The objective of this study was to explore perceived waiting time, actual waiting time and their relations to satisfaction of patients of the emergency department (ED). We hope to provide management priority of ED patient care to improve the quality of the ED service according to patients’ opinions and demands.
We used “time motion study” to measure ED patient’s actual waiting time and gathered both perceived waiting time and satisfaction toward ED services from the questionnaires. In addition, we adopted an “intervention” to explore its effects on satisfaction. In this study, a simple random sampling was used for the emergency patients at a medical center. For our investigation we analyzed 196 samples gathered from 2000/01/08 to 2000/01/28. The result of this study are shown as follow:
1. Over one half of the triage patients were category III (55.6%), followed by category II (40.3%). Most of them are internal medicine patients and discharged in one day. There were significantly differences between perceived and actual waiting time. The longer the waiting time was, the larger the difference between actual and perceived time. Patient satisfaction caused by perceived waiting time was significantly higher than that caused by actual waiting time.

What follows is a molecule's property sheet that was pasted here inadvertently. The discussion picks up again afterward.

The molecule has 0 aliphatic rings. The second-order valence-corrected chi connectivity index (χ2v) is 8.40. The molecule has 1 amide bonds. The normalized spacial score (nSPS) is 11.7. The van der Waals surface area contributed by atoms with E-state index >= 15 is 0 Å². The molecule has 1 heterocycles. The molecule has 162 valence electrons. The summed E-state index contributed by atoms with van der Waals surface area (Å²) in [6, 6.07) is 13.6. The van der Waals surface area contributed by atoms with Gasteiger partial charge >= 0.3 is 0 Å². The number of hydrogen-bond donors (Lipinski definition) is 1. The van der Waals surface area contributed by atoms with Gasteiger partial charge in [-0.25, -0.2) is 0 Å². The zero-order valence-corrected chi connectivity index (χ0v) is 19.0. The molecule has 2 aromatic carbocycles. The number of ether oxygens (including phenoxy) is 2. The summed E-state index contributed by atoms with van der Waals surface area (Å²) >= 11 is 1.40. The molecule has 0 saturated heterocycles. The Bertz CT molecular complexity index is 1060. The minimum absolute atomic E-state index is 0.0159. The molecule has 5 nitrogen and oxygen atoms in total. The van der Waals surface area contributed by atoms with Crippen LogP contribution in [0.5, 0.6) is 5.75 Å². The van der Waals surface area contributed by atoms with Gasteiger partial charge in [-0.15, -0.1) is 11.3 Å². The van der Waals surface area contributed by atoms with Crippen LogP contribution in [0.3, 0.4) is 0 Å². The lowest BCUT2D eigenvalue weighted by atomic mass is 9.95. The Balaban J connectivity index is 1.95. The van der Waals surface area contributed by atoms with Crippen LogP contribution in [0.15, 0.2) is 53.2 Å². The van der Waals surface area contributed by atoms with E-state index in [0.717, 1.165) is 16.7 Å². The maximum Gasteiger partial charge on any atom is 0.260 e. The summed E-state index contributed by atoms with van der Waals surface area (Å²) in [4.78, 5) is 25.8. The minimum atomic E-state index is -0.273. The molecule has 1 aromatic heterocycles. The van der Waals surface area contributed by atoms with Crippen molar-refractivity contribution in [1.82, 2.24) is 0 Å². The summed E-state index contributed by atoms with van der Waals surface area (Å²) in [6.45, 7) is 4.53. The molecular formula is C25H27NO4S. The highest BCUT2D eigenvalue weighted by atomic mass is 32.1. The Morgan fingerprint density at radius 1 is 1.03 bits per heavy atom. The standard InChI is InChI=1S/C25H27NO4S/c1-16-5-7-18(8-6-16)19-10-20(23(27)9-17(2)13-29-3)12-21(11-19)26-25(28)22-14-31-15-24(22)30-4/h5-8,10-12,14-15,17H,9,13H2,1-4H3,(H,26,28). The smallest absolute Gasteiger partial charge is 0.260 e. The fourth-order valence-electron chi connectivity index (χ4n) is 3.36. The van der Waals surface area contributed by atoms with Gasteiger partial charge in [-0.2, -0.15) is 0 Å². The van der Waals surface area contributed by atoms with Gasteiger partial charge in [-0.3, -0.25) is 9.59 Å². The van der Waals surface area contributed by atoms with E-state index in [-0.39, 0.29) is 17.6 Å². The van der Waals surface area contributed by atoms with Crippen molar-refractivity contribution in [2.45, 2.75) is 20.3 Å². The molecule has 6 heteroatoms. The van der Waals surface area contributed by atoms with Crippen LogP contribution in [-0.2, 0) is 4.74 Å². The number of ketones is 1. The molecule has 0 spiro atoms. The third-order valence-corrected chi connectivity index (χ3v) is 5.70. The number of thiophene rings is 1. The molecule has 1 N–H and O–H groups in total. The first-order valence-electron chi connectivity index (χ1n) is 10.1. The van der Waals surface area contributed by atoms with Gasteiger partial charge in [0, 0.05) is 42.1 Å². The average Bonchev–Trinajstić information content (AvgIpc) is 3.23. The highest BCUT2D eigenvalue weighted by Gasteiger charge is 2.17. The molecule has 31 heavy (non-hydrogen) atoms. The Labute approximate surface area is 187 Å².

2. ED patients spent most time on waiting laboratory test results, followed by waiting x-ray test reports and on waiting to see the consulting doctor. The longer the waiting times were, the lower the satisfactions. Therefore, these three kinds of waiting times should be our first priority to improve the ED services.
3. Three of the patient characteristics (time of arrival, mode of arrival and disease pattern) were significantly associated with the waiting time of the ED. The characteristics of patients, such as sex, age, education, disease pattern, time of arrival and mode of arrival, were significantly associated with satisfaction.
4. The intervention during waiting laboratory test results could only reduce the time from specimen collection to login it, but it couldn’t speed up the laboratory testing time. Their satisfactions were the same as without intervention. However, the intervention shortened the waiting time for x-ray test results and significantly improved satisfactions.
This study suggest that
(1) It’s necessary to treat major and minor disease in separate rooms to meet the demand of minor disease patients, and to provide the information of waiting times for all patients to decrease dissatisfaction.
(2) The ED information system should be established. They will help doctors to deal with the patient’s reports in time and save the patient’s waiting time.